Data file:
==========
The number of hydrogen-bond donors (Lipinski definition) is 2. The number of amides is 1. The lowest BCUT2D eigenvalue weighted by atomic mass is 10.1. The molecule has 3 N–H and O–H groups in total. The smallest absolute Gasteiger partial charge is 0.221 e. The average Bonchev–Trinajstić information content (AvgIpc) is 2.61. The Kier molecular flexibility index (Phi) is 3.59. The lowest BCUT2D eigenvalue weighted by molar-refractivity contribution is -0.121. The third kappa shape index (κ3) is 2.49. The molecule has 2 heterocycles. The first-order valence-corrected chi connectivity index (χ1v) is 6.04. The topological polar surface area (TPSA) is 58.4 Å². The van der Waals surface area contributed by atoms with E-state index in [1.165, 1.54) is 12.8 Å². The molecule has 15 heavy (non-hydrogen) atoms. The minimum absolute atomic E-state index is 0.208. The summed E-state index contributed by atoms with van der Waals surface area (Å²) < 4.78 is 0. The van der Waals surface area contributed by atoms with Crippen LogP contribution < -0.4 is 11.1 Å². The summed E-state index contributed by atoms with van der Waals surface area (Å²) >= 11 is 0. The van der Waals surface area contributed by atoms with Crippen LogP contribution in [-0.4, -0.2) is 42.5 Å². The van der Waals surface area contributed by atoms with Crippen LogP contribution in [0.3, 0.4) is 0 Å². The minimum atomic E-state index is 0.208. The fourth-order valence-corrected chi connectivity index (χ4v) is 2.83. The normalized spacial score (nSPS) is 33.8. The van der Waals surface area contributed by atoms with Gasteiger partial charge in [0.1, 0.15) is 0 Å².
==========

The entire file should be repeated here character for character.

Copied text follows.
The number of hydrogen-bond donors (Lipinski definition) is 2. The number of amides is 1. The lowest BCUT2D eigenvalue weighted by atomic mass is 10.1. The molecule has 3 N–H and O–H groups in total. The smallest absolute Gasteiger partial charge is 0.221 e. The average Bonchev–Trinajstić information content (AvgIpc) is 2.61. The Kier molecular flexibility index (Phi) is 3.59. The lowest BCUT2D eigenvalue weighted by molar-refractivity contribution is -0.121. The third kappa shape index (κ3) is 2.49. The molecule has 2 heterocycles. The first-order valence-corrected chi connectivity index (χ1v) is 6.04. The topological polar surface area (TPSA) is 58.4 Å². The van der Waals surface area contributed by atoms with E-state index in [1.165, 1.54) is 12.8 Å². The molecule has 15 heavy (non-hydrogen) atoms. The minimum absolute atomic E-state index is 0.208. The summed E-state index contributed by atoms with van der Waals surface area (Å²) < 4.78 is 0. The van der Waals surface area contributed by atoms with Crippen LogP contribution < -0.4 is 11.1 Å². The summed E-state index contributed by atoms with van der Waals surface area (Å²) >= 11 is 0. The van der Waals surface area contributed by atoms with Crippen LogP contribution in [-0.4, -0.2) is 42.5 Å². The van der Waals surface area contributed by atoms with Crippen LogP contribution in [0.3, 0.4) is 0 Å². The minimum atomic E-state index is 0.208. The fourth-order valence-corrected chi connectivity index (χ4v) is 2.83. The normalized spacial score (nSPS) is 33.8. The van der Waals surface area contributed by atoms with Gasteiger partial charge in [0.1, 0.15) is 0 Å².